Home Oil makers take advantage of the weak

Oil makers take advantage of the weak

by admin March 23, 2010

Oil makers take advantage of the weak

by admin March 23, 2010

Joe Berlinger’s Crude: the Real Price of Oil is bold and courageous filmmaking and although the subject matter is heavy, it is worthwhile to bear.
The film opens to an Ecuadorean woman singing about the day “the company” came to her town and destroyed it. “What will happen to the children?” she asks. “What will become of my people?” She is her family’s sole survivor.
In 1993, 30,000 Ecuadoreans filed a class action lawsuit against Texaco (now Chevron). The film takes place 15 years later: some of those people have died, some have gotten sick or sicker and some children have been born with deformities. After long delays, the case is finally getting under way.

Two-time Emmy Award winner Berlinger has crafted a film with gorgeous shots of the Amazon jungle, the villages of Ecuador and the townspeople. The images quickly turn heartbreaking when the devastation and destruction that has come to the villages become obvious.
The trial takes place in Ecuador and it is interesting to see their system, so different than Canada’s, at work. The first phase of the trial is a kind of field trip: the judge, lawyers and plaintiffs go to the sites where the alleged wrongdoings have occurred. It plays out like a courtroom drama outside a courtroom, with both sides arguing against each other and pleading with the court to see things their way. The plaintiffs’ attorney, Pablo Fajardo, is an angel of sorts: his sincerity and determination are inspiring. Chevron’s attorneys play the blame game, first stating that there has been no damage, then claiming that it was at the hands of another company.

Early into the film, it is undeniable that what has happened in the Ecuadorian Amazon at the hands of Texaco is due to nothing short of excessive greed by a giant taking advantage of the little, poor and weak. A villager recounting those first few months back in 1993 claims that the first oil spill very quickly brought drastic changes to the villagers’ lifestyles. Animals started disappearing and the water was basically unusable.
Crude tells a story that needs to be told and that will have you wondering how something like this could be allowed to happen.

Crude: the Real Price of Oil screens at Cinema du Parc on March 26 at 9 p.m. and March 27 and April 1 at 7 p.m.

Joe Berlinger’s Crude: the Real Price of Oil is bold and courageous filmmaking and although the subject matter is heavy, it is worthwhile to bear.
The film opens to an Ecuadorean woman singing about the day “the company” came to her town and destroyed it. “What will happen to the children?” she asks. “What will become of my people?” She is her family’s sole survivor.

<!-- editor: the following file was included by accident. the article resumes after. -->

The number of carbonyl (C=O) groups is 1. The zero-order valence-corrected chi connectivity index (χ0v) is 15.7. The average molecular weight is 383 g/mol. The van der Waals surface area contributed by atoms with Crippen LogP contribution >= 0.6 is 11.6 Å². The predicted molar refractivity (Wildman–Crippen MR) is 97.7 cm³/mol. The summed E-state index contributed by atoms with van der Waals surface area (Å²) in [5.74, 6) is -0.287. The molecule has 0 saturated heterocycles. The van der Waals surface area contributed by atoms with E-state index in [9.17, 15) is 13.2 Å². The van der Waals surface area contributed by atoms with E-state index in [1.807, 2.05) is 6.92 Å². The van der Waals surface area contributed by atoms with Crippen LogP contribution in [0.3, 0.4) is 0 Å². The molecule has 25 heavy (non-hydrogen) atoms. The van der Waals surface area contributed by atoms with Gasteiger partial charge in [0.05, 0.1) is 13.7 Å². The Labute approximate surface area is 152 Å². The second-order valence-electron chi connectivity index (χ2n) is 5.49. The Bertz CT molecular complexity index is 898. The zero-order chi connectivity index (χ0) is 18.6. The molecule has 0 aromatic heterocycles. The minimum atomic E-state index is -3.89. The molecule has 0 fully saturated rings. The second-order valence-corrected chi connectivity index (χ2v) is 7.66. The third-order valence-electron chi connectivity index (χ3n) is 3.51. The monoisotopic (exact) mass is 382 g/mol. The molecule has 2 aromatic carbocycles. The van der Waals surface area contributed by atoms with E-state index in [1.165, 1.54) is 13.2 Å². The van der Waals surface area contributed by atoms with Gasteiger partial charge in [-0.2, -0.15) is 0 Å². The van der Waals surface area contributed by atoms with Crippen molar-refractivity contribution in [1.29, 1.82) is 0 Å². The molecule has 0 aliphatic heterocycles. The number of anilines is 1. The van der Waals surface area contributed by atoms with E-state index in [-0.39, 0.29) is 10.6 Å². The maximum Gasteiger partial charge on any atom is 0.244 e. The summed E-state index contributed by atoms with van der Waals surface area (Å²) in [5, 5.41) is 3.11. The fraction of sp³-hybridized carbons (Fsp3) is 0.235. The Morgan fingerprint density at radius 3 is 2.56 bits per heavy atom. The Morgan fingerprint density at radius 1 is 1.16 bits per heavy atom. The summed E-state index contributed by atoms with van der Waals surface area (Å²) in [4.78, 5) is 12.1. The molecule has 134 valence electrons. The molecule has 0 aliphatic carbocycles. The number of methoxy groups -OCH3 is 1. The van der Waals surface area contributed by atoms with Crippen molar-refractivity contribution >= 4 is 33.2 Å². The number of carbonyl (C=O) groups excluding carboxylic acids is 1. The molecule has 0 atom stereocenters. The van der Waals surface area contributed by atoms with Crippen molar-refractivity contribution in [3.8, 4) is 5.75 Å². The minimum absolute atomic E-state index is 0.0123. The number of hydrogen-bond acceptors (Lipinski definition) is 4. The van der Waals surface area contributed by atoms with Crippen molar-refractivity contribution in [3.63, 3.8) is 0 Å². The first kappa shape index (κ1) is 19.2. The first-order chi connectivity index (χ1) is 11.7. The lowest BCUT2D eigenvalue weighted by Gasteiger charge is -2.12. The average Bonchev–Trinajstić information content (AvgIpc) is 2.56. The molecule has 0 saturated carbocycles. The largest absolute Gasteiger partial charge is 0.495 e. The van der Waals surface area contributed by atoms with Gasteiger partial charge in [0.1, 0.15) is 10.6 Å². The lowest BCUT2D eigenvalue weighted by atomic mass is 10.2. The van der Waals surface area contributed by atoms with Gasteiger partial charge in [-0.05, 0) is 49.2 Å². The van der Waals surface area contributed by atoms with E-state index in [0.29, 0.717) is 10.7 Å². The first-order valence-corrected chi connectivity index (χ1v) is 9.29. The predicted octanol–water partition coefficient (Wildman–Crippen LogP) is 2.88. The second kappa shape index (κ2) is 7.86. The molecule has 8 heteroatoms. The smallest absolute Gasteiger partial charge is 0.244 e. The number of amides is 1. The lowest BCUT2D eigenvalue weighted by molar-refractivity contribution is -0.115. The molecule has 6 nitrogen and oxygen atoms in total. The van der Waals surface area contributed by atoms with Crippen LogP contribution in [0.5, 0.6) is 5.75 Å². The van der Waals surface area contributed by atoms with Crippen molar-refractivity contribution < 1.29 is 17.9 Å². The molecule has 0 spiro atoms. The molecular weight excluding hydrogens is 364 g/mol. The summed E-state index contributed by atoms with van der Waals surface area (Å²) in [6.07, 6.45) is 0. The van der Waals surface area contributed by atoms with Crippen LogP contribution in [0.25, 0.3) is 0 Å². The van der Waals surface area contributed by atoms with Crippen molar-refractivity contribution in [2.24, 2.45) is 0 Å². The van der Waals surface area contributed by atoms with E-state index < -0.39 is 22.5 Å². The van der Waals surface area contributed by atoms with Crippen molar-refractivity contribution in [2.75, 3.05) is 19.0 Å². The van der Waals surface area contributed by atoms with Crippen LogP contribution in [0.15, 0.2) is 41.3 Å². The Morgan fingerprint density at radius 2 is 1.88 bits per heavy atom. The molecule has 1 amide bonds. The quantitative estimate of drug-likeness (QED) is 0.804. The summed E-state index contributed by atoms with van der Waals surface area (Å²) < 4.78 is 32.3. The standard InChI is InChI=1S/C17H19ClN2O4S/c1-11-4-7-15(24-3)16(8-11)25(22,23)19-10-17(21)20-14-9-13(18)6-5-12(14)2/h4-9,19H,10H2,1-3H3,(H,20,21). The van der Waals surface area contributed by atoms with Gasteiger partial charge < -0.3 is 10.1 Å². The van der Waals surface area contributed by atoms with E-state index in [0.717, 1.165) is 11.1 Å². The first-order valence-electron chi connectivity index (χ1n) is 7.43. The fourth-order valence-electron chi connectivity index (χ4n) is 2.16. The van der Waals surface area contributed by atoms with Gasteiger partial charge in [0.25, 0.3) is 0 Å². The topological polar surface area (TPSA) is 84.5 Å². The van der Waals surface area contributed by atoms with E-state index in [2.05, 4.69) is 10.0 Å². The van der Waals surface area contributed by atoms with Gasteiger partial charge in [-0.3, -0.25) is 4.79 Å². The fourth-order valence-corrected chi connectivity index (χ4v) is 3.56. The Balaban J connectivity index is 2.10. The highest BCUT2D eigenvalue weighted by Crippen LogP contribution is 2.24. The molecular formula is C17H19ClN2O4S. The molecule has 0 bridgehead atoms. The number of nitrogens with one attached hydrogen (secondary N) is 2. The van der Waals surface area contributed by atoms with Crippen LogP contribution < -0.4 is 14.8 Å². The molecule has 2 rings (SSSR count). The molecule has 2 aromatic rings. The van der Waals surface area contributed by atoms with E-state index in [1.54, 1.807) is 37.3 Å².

In 1993, 30,000 Ecuadoreans filed a class action lawsuit against Texaco (now Chevron). The film takes place 15 years later: some of those people have died, some have gotten sick or sicker and some children have been born with deformities. After long delays, the case is finally getting under way.

Two-time Emmy Award winner Berlinger has crafted a film with gorgeous shots of the Amazon jungle, the villages of Ecuador and the townspeople. The images quickly turn heartbreaking when the devastation and destruction that has come to the villages become obvious.
The trial takes place in Ecuador and it is interesting to see their system, so different than Canada’s, at work. The first phase of the trial is a kind of field trip: the judge, lawyers and plaintiffs go to the sites where the alleged wrongdoings have occurred. It plays out like a courtroom drama outside a courtroom, with both sides arguing against each other and pleading with the court to see things their way. The plaintiffs’ attorney, Pablo Fajardo, is an angel of sorts: his sincerity and determination are inspiring. Chevron’s attorneys play the blame game, first stating that there has been no damage, then claiming that it was at the hands of another company.

Early into the film, it is undeniable that what has happened in the Ecuadorian Amazon at the hands of Texaco is due to nothing short of excessive greed by a giant taking advantage of the little, poor and weak. A villager recounting those first few months back in 1993 claims that the first oil spill very quickly brought drastic changes to the villagers’ lifestyles. Animals started disappearing and the water was basically unusable.
Crude tells a story that needs to be told and that will have you wondering how something like this could be allowed to happen.

Crude: the Real Price of Oil screens at Cinema du Parc on March 26 at 9 p.m. and March 27 and April 1 at 7 p.m.